What makes beer taste like beer?

Beer is one of the most consumed beverages on the planet and for good reason. It’s delicious, refreshing and it has a huge variety of styles.

by: Karl Tessendorf | 02 Mar 2018

Images: iStock

They range from spritzy blondes and rich ambers to punchy IPAs and stout, well, stouts. There is something for everyone and whenever I meet someone that says they don’t like beer, I usually say they just haven’t found the right style yet. The amazing thing is that all of these flavours come from just a few ingredients. It’s the variation on each ingredient that makes things so tasty. Let’s take a closer look.



Barley is grown all over the world and it gives beer colour, flavour, aroma and body. Before it can be used, it needs to be malted or sprouted. After it’s malted, it’s heated to stop the growing process. The malt is then toasted to develop its biscuit-like character. If you’ve ever had a glass of Horlicks, then you’ll know exactly what I’m talking about. From there the malt can be roasted and this is where things get interesting. Roasting can range from a light toast to pitch black. Malted barley can also be roasted from wet which caramelises the sugars to give sweeter caramel flavours. The intensity of the roasting process produces different aromas and flavours. They range from bread, toast, biscuit, nuts, malt and honey to sweet and bittersweet caramel, toffee, plum, chocolate, coffee and smoke. Malted barley provides a sweet, complex base for beer.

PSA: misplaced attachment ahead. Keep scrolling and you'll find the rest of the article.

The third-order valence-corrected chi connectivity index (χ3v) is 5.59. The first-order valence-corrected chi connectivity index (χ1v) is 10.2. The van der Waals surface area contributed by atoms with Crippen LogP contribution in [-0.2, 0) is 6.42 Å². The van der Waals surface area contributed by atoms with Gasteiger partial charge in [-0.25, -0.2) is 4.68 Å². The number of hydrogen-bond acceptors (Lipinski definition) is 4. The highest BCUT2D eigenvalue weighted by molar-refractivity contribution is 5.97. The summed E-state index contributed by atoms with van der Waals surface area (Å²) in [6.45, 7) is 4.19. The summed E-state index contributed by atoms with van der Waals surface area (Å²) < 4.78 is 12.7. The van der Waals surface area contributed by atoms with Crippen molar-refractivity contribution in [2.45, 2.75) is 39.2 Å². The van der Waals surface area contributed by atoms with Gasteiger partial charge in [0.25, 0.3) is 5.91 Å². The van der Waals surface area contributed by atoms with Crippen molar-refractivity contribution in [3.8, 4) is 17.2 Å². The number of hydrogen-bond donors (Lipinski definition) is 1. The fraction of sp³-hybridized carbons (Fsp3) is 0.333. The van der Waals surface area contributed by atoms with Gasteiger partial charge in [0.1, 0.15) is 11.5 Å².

Hops are also grown all over the world and there is a huge variety. They are notoriously fickle and growing the same hop in different regions will produce very different results. When it comes to beer, hops are pure flavour bombs. They add tons of aroma, flavour and that all-important bitter bite to contrast the sweetness of malt. They’re like the spice rack in your kitchen with endless combinations. They can add flavours and aromas of every citrus and tropical fruit you can think of, as well as floral, piney, earthy, herbal and spicy characteristics. Their flavours and aromas are contained in acids and oils, which are extracted during the brewing process. Hops have been a huge factor in the craft beer revolution with America leading the charge with ultra-hoppy beers. 


Yeast is probably the most interesting beer ingredient because, for thousands of years, we didn’t know how it worked. It was this invisible force that just happened in the right conditions and the gods were often credited for the bubbling. It was only in the 1800s with the advent of microscopes that we figured out how it worked. Its primary job is to produce booze and bubbles but it also adds flavour. Fermentation produces esters, phenols as a by-product. Esters are fruity flavours like pear, peach, banana, raisin, plum and many more, while phenols are spicy or medicinal. Yeast flavours are only desirable in certain beer styles like German wheat beers or Belgian beers.  



When all of these ingredients and flavours come together you get the miracle of beer. Beers can either be malt forward, hop forward, or a balance of the two. Lagers are probably the best example of a balanced beer. Just enough malt to give a toasted character, that’s balanced with just enough hops to give it a bitter bite at the end. Hop forward beers like IPAs smash you with big aromas and flavours of fruity hops with a bitter snap. A malt forward beer like a stout is all about that warm roasted character with flavours of chocolate and coffee. As mentioned in the yeast section, German wheat beers have prominent yeasty notes like banana and clove. This is just a brief look at the magic and massive variety of beer flavours. Now consider there are over 100 styles of beer, and you start to see why craft beer is such a delicious adventure. Who’s thirsty?

Karl Tessendorf is one part of the duo that hosts 
'Beer Country', South Africa's first TV show dedicated to beer, braai and the open road.

ALSO READ: Beer 101 - What’s in the brew?


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